losses IHC suffered from the delayed construction of its hotel. Consequently, Article 1234
did not apply.
Issue 3: WON there is still constructive fulfillment (on the part of the debtor)? Yes.
IHC is nonetheless liable to pay under the rule on constructive fulfillment of a mixed
conditional obligation
Notwithstanding the inapplicability of Article 1186 and Article 1234 of the Civil Code, IHC
was liable based on the nature of the obligation.
Considering that the agreement between the parties was not circumscribed by a definite
period, its termination was subject to a condition the happening of a future and uncertain
event. The prevailing rule in conditional obligations is that the acquisition of rights, as well as
the extinguishment or loss of those already acquired, shall depend upon the happening of
the event that constitutes the condition.

To recall, both the RTC and the CA held that Joaquin and Suarezs obligation was subject to
the suspensive condition of successfully securing a foreign loan guaranteed by DBP. IHC
agrees with both lower courts, and even argues that the obligation with a suspensive
condition did not arise when the event or occurrence did not happen. In that instance,
partial performance of the contract subject to the suspensive condition was tantamount to
no performance at all. As such, the respondents were not entitled to any compensation.
We have to disagree with IHCs argument.
To secure a DBP-guaranteed foreign loan did not solely depend on the diligence or the sole
will of the respondents because it required the action and discretion of third persons an
able and willing foreign financial institution to provide the needed funds, and the DBP
Board of Governors to guarantee the loan. Such third persons could not be legally
compelled to act in a manner favorable to IHC. There is no question that when the
fulfillment of a condition is dependent partly on the will of one of the contracting parties, or
of the obligor, and partly on chance, hazard or the will of a third person, the obligation is
mixed. The existing rule in a mixed conditional obligation is that when the condition was not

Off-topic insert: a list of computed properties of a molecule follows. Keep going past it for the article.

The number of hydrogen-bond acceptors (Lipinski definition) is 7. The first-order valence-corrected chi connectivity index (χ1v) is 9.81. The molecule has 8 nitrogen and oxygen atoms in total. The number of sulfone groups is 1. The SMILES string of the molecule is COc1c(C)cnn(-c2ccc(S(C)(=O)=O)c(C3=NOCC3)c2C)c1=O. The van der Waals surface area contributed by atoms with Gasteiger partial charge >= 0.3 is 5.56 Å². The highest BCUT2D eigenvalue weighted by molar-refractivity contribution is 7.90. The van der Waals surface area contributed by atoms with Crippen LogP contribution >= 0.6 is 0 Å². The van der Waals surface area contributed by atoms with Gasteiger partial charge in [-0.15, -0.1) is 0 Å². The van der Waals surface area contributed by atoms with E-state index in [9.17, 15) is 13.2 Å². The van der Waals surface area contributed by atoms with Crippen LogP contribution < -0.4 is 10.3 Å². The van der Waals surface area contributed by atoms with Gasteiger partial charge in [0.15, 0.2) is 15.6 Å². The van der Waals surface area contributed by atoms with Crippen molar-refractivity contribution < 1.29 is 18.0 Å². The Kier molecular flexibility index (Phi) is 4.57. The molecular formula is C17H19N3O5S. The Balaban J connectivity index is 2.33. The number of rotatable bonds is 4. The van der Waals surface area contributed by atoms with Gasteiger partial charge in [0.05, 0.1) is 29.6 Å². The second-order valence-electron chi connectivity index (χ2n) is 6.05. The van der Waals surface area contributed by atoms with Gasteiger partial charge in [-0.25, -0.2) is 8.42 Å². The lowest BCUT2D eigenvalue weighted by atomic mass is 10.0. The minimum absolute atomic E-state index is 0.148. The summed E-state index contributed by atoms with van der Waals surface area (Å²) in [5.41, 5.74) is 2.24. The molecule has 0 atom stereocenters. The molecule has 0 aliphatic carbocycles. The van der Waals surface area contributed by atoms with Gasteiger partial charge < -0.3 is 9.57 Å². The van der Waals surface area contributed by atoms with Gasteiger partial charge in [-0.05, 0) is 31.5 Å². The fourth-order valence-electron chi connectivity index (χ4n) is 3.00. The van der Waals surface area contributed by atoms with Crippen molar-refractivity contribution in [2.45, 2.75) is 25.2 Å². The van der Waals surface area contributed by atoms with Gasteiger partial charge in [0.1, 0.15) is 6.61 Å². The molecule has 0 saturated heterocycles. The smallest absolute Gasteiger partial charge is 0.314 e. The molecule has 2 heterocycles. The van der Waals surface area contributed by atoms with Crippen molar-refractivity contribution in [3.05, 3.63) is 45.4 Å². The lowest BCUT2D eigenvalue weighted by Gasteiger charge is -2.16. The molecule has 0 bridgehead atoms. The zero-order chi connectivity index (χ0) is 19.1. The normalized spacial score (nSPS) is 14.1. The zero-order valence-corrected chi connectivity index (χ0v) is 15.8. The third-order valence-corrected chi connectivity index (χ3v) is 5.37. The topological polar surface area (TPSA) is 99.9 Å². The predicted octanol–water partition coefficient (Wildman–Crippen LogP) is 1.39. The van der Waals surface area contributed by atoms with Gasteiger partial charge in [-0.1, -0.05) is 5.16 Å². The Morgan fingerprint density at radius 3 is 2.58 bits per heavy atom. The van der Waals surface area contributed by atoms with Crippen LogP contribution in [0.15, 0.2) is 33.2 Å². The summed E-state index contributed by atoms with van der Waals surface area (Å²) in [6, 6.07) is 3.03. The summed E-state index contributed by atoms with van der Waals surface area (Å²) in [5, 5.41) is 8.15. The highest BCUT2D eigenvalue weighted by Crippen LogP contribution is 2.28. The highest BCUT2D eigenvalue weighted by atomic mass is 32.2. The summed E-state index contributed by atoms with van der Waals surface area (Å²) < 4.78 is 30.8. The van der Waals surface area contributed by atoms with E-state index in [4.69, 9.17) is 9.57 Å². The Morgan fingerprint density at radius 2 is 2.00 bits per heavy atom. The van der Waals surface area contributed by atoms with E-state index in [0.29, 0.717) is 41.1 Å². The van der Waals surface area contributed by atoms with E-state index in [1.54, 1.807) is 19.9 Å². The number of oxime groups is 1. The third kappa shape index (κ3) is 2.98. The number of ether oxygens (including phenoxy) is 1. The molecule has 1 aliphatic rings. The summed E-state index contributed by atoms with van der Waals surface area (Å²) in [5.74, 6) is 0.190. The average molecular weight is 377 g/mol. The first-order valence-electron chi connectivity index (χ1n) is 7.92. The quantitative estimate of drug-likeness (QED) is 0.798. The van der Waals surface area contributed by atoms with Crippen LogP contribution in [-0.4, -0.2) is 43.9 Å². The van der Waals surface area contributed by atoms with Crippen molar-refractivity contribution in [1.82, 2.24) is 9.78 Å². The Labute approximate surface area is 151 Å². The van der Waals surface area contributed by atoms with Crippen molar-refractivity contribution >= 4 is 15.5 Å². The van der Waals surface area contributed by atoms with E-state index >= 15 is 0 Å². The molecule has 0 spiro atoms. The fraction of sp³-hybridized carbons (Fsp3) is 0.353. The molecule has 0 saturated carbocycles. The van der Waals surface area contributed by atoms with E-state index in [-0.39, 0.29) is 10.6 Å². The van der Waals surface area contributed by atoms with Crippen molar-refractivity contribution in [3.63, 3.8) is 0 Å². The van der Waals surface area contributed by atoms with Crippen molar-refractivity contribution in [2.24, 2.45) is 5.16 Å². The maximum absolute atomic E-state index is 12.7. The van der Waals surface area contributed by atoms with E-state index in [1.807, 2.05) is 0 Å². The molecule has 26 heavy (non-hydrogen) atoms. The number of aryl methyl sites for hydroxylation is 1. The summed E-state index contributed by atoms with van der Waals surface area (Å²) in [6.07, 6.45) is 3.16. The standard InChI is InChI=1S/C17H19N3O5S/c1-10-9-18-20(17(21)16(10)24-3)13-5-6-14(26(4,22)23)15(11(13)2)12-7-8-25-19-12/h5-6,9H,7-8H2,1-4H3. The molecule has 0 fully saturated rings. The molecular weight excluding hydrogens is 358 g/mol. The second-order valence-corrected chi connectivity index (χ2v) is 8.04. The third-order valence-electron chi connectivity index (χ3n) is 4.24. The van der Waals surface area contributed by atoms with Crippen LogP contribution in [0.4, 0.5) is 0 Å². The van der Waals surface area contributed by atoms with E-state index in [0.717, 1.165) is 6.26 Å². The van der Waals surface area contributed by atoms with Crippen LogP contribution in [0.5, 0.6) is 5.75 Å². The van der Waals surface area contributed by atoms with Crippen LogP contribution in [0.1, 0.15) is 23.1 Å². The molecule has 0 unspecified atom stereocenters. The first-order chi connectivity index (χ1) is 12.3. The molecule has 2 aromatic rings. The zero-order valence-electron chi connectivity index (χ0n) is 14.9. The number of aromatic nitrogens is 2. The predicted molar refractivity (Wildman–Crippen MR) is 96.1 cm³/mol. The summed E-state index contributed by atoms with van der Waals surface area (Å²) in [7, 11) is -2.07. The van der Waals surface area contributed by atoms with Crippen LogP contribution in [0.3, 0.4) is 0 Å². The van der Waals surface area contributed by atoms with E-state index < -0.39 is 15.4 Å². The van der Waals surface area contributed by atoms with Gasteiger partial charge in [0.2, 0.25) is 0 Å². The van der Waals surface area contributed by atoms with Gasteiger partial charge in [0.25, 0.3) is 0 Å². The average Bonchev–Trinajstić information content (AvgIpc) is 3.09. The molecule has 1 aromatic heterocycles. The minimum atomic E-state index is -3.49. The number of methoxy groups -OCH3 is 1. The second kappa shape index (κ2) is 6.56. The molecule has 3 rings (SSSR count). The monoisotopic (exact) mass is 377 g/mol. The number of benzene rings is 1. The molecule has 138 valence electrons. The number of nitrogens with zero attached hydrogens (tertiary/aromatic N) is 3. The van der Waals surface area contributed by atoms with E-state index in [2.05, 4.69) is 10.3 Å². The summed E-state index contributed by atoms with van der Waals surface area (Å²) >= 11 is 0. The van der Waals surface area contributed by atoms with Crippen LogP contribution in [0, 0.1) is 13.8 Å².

fulfilled but the obligor did all in his power to comply with the obligation, the condition
should be deemed satisfied.
Considering that the respondents were able to secure an agreement with Weston, and
subsequently tried to reverse the prior cancellation of the guaranty by DBP, we rule that they
thereby constructively fulfilled their obligation.
Note: Here naman, as compared to issue #1, the court referred to constructive
fulfillment which pertains to fulfillment by the debtor
Issue: How much should IHC pay Joaquin?
Quantum meruit should apply in the absence of an express agreement on the fees
It is notable that the confusion on the amounts of compensation arose from the parties
inability to agree on the fees that respondents should receive. Considering the absence of
an agreement, and in view of respondents constructive fulfillment of their obligation,
the Court has to apply the principle of quantum meruit in determining how much
was still due and owing to respondents. Under the principle of quantum meruit, a
contractor is allowed to recover the reasonable value of the services rendered despite
the lack of a written contract. The measure of recovery under the principle should relate
to the reasonable value of the services performed. The principle prevents undue enrichment
based on the equitable postulate that it is unjust for a person to retain any benefit without
paying for it. Being predicated on equity, the principle should only be applied if no express
contract was entered into, and no specific statutory provision was applicable.
Under the established circumstances, we deem the total amount of P200,000.00 to be
reasonable compensation for respondents services under the principle of quantum meruit.